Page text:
It was the Victorian nurserymen who’ve lobbied this change, using free trade as an excuse.  They somehow tried to involve the Australian Constitution. (7)

Now, the reality is that in spite of all this incredible technology, in the last decade, there’s been outbreaks of Phylloxera in all these places in Victoria, and there are actually people in South Australia who are suspicious that the damn thing might already be here.

Now I don’t begin to hope that that occurs, or that it’s true.  But the really difficult bit to face is that these nurserymen stand to make hundreds of millions of dollars selling rootstocks if Phylloxera does spread (8).

So I’m not suggesting that they’re doing it deliberately for that purpose, but if Phylloxera were to appear in South Australia, all the arrows would point to these lobbyists from the state where Phylloxera exists, who’ve managed to bully our board into softening its restrictions.

HENSCHKE: Well look Philip White, we’ll be interested talking to the Phylloxera Board after it has its meeting and I imagine that in the meantime there’ll be a lot of lobbying going in the other direction, now that the lobbyists in one way seem to have got their way, I think things’ll go back the other way.  Thanks for your time this morning.

WHITE:  Thank you.  The wires are buzzin!

And furthermore:

Whether we did it before or not, we might as well get this over with now:
Declaration of potential vested interests:

Ian Henschke has a small vineyard in the Adelaide Hills and is related to the Henschkes of Keyneton. He's the announcer of Adelaide's ABC Mornings show.
Matt Caldersmith works for the Hollick family, making wine in Coonawarra.
Louisa Rose is chief winemaker at Yalumba, which owns South Australia’s biggest vine nursery.  This Yalumba Vine Nursery, possibly the second-biggest in Australia, is managed  by Robin Nettelbeck, chief viticulturer for Yalumba. Nettelbeck also happens to be the Chairman of the Phylloxera and Grape Industry Board of South Australia.
Philip White loves drinking good wine.    

Yalumba's Oxford Landing Estate Manager, Ashley Ratcliff, pointing, and Robin Nettelbeck, manager of the Yalumba Vine Nursery, South Australia's biggest and perhaps Australia's second-biggest. As a Phylloxera-resistant rootstock vendor, Yalumba Nursery is an almighty money-spinner, while Nettelbeck, renowned for his   Macchiavellian management manoeuvrings. also happens to be the chairman of the Phylloxera Board. Don't laugh.  Sensibly hatted is PIRSA viticulture man Mike McCarthy from the South Australia Research and Development Institute. So where's Disco Rob when you need some bright action?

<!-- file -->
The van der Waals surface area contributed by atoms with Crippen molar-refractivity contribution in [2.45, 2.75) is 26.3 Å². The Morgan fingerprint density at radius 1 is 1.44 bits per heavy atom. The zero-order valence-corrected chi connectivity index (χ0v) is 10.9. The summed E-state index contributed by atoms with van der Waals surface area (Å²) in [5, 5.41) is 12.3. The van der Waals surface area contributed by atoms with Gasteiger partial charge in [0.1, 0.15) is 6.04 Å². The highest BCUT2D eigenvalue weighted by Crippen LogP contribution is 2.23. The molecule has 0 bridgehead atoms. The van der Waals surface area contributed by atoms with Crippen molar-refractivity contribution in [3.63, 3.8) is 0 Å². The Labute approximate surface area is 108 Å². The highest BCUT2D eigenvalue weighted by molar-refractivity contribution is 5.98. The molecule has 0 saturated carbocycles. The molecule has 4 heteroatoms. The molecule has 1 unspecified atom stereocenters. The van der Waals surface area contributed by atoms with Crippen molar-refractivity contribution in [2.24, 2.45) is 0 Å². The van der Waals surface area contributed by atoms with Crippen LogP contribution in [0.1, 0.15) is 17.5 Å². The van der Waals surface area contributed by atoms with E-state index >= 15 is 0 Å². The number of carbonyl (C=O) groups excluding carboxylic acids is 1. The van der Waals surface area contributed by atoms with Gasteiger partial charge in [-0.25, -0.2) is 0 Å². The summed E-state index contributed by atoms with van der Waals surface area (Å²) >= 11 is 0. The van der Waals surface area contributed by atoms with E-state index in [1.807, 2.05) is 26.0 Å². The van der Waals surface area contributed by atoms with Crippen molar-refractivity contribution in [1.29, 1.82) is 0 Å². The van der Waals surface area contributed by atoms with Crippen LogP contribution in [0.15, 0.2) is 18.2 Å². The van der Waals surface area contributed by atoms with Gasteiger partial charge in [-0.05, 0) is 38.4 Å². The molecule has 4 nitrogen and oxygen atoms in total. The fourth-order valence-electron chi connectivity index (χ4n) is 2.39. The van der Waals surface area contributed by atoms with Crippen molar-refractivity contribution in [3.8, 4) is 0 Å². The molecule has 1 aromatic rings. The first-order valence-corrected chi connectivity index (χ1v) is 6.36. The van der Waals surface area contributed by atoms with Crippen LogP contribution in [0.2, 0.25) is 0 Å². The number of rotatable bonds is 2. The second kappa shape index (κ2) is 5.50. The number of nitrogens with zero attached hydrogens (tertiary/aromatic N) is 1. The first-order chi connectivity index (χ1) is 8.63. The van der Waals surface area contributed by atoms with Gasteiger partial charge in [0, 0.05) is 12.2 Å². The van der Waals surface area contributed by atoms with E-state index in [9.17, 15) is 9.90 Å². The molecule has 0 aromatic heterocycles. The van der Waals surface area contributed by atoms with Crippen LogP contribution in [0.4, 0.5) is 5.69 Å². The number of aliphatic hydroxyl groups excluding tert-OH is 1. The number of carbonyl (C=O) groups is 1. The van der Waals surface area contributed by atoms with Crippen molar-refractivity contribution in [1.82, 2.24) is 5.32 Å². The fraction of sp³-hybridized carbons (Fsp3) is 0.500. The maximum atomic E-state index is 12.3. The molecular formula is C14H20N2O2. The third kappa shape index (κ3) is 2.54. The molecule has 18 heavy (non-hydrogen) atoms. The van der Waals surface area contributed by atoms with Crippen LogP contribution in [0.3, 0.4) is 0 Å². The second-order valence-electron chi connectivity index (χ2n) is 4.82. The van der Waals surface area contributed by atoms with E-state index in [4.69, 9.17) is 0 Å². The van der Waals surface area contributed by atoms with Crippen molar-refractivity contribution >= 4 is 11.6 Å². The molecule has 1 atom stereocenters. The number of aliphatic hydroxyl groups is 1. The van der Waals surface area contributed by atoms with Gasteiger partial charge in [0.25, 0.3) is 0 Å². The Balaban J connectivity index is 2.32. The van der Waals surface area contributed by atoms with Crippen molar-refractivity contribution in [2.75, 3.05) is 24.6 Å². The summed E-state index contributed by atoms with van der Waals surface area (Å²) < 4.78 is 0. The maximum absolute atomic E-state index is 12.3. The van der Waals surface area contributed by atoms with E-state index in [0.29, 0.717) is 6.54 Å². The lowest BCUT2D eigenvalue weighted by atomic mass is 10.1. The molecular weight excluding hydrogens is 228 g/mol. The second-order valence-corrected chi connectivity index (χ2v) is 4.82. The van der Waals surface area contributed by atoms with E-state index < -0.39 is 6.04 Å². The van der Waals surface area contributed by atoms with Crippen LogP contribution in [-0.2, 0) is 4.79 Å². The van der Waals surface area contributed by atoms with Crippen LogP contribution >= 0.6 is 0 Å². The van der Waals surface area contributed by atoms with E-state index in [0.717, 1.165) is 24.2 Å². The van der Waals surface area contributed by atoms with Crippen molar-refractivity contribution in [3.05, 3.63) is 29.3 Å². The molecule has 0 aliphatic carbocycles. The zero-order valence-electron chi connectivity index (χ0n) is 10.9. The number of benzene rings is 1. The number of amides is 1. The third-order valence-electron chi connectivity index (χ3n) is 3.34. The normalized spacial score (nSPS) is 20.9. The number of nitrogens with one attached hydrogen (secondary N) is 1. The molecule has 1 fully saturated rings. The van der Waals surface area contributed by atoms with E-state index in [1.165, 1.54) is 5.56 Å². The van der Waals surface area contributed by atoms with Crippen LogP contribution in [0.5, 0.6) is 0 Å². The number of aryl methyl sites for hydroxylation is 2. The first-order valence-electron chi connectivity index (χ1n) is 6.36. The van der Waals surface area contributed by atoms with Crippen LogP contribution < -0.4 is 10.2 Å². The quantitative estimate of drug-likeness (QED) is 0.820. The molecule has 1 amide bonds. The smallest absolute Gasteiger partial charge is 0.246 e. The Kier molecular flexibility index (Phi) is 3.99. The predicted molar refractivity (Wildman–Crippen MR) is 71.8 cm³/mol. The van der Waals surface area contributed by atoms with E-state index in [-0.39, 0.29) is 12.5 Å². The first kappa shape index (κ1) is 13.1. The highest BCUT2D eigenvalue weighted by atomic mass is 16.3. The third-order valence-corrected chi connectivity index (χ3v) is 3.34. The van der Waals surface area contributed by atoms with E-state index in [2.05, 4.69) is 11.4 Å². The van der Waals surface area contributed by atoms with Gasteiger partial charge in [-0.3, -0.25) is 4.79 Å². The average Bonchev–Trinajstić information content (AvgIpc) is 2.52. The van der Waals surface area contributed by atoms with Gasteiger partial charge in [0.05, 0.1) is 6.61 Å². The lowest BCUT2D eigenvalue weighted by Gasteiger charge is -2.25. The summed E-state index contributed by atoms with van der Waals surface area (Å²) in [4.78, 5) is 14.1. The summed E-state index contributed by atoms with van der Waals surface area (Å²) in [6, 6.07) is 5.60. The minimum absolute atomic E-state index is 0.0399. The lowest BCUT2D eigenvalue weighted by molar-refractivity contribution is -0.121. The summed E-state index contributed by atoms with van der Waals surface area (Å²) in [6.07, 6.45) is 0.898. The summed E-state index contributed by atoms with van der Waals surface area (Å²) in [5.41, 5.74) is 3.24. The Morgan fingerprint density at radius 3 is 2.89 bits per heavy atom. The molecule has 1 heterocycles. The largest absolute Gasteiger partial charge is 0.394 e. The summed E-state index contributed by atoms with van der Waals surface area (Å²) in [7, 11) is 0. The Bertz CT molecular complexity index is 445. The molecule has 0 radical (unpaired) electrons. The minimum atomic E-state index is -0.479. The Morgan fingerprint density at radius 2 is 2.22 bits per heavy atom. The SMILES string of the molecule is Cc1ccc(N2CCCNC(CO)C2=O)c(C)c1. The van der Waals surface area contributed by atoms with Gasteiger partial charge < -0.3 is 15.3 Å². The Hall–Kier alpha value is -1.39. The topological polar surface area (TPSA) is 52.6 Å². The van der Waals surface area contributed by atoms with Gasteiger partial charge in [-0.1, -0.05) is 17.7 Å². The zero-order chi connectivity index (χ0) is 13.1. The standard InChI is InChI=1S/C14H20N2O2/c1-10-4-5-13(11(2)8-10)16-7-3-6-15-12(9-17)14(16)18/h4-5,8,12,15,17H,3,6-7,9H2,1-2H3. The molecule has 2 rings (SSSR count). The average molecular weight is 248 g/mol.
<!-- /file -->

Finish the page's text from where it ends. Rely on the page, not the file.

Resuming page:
Current members of the Phylloxera and Grape Industry Board of South Australia:

Robin Nettelbeck, Chairman
Pete Balnaves, Deputy Chair
Geoff Raven
Ashley Chabrel
Ashley Keegan
Cassandra Collins
Elise Heyes
Narelle Borgmeyer
Raegan Noon

Most of these people are unknown to me.  Please let me know any details which may be helpful in further research: leave a message below, or send to whiteswine@hotmail.com


(1)  “Around Australia phylloxera is clearly being mobilised. Previously confined to North Eastern Victoria Phylloxera is on the march ... Phylloxera was first detected in Australia in 1877, in Geelong, and was responsible for the near destruction of the Victorian wine industry in the 1880s. Until fairly recently it was confined to small areas in central Victoria (Nagambie, Upton, Mooroopna) and northeast Victoria (Rutherglen, King Valley), in southeast New South Wales (Corowa) and in Camden and Cumberland near Sydney. However, there have been several detections in central Victoria in the past 10 years (Buckland Valley 2003, Ovens Valley 2003, Murchison 2006, Yarra Valley 2006, Mansfield 2010).” James Hook

(2)  The Australian wine industry is not what it was.  Desperate problems with irrigation water supply, floods, totally unpredictable weather patterns, the Australian dollar going back up to where it obviously should be, and an international oversupply of grapes has played havoc with the balance sheets, particularly of the big companies, whether public or private.  This has forced many to regroup their corporate philosophies, and in the lunge to remain viable, quite dramatically restructure their businesses.  At the risk of compromising flavour and quality, this includes the prophylactic planting of vineyards on Phylloxera-resistant rootstock, to avoid more trouble. It has also forced centralization of processing like never before, a desperate drive to automation, and the sale of the many satellite, or regional wineries where grapes were traditionally vinified closer to their source.  So large winemakers with Victorian vineyards, or which buy Victorian or New South Wales fruit, have an obvious desire to limit unnecessary restrictions on the efficient transport of grapes, to begin with.  As these giants can usually afford to graft nearly everything to rootstock, as they frequently own giant vine propagation nurseries, they do not suffer from Phylloxera damage; they suffer only from the inconvenience of the restrictive Phylloxera Board regulations.  Jacob’s Creek (Pernod Ricard), Wolf Blass (Treasury) and Yalumba (S. Smith & Sons) are examples.  Richard Hamilton (grape boss at Fosters, owner of Wolf Blass) was chair of the Phylloxera Board previous to Robin Nettelbeck (Yalumba).